Proposed Federal Asbestos Legislation
Fairness in Asbestos Compensation Act of 1998
Senate Bill S.2546
Senators Hatch, Dodd, Ashcroft, Lieberman, Sessions and Torricelli have introduced the Fairness in Asbestos Compensation Act of 1998, as Senate bill S.2546. The bill deserves your attention and support, because, as initially drafted, it would prevent most asbestos cases like the cases which we are currently defending. The legislation establishes minimum thresholds for the severity of disease and number of years of asbestos exposure required in order to even initiate a claim.
S.2545 would establish an Asbestos Resolution Corporation, which would review all claimants’ claims before they could seek any recovery. Claimants would be required to submit clinical or pathological proof of their claimed disease, including actual impairment, twelve years of latency for nonmalignant conditions and ten years of latency for malignant conditions. Exposures from 1976 through 1979 would be discounted 50%, and exposures after 1979 would not be counted at all. On the other hand, primary employment installing, repairing or removing asbestos would count double (2x), and manufacturing asbestos products from raw asbestos or using asbestos products in shipyards during World War II count four times (4x).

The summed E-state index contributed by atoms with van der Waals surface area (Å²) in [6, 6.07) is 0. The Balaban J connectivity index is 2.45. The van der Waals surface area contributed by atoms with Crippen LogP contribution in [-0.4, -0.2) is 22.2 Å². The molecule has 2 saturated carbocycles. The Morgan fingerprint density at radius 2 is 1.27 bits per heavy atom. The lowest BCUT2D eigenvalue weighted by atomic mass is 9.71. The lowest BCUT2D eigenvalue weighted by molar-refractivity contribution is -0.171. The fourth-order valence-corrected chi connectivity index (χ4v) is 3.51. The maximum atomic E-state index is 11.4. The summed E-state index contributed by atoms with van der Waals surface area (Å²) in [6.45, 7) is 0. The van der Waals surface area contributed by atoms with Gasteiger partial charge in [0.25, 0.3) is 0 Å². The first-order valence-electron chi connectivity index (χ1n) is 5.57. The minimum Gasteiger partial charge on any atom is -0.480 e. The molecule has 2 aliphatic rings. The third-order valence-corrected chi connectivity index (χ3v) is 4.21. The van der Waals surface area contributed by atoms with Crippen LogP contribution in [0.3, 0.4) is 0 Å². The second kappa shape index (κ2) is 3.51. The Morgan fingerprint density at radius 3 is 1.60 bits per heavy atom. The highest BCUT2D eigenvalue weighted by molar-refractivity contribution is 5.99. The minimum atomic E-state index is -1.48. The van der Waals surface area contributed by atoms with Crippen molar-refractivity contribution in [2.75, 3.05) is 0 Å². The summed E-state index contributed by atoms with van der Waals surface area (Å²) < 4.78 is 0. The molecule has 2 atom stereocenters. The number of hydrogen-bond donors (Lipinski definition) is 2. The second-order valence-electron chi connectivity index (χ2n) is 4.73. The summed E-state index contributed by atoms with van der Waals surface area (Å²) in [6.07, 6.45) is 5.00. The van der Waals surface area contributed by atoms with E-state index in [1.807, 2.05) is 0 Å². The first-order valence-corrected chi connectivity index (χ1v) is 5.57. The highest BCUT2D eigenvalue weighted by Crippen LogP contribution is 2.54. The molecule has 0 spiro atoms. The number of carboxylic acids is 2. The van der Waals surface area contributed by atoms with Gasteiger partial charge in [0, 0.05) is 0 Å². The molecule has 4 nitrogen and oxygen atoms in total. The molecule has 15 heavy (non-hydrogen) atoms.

An asbestos claim which survived this review of the threshold requirements would be subject to mandatory mediation. After the claim was released from mediation, the claimant could elect either to arbitrate through the Asbestos Resolution Corporation or litigate in federal court. Litigation in state court would be eliminated. Damages for fear of cancer or risk of cancer or other disease would be eliminated. Punitive damages would be eliminated.
All the costs of operation of the Asbestos Resolution Corporation would be paid for by the defendants. The corporation’s directors, who would be appointed by the President with the advice and consent of the Senate, would establish a budget and bill the defendants pro rata based on the number of claims (i.e., the numerator would be the number of claimants who named the defendant, the denominator would be the total of all claims by all claimants against all defendants with each claim by a claimant against a single defendant treated as one claim). The Asbestos Resolution Corporation would be required to establish a de minimus threshold, below which a defendant in only a small number of claims would not contribute to the cost of operation of the corporation. The shares of all such de minimus defendants would be reallocated among the paying defendants.
The bill as originally drafted is 92 pages long. Obviously, this is only a very bare summary. Some of the thresholds for qualifying to assert a claim are technical As with any federal legislation, there likely will be a lot of lobbying on all sides to make changes.
As initially drafted, the legislation appears to establish a balance between accelerating resolution of cases for the benefit of claimants, especially by allowing them mandatory, binding arbitration, and eliminating the delays and bottlenecks of court litigation, and funding of the new system by the defendants only, opposite elimination of claims by persons who are not sick yet, elimination of damages for fear of cancer and risk of subsequently getting cancer or other diseases, and eliminating punitive damages.
Please let us know if you would like a copy of the bill. Should you have any questions, please call Dana Sack or Joanne Rosendin.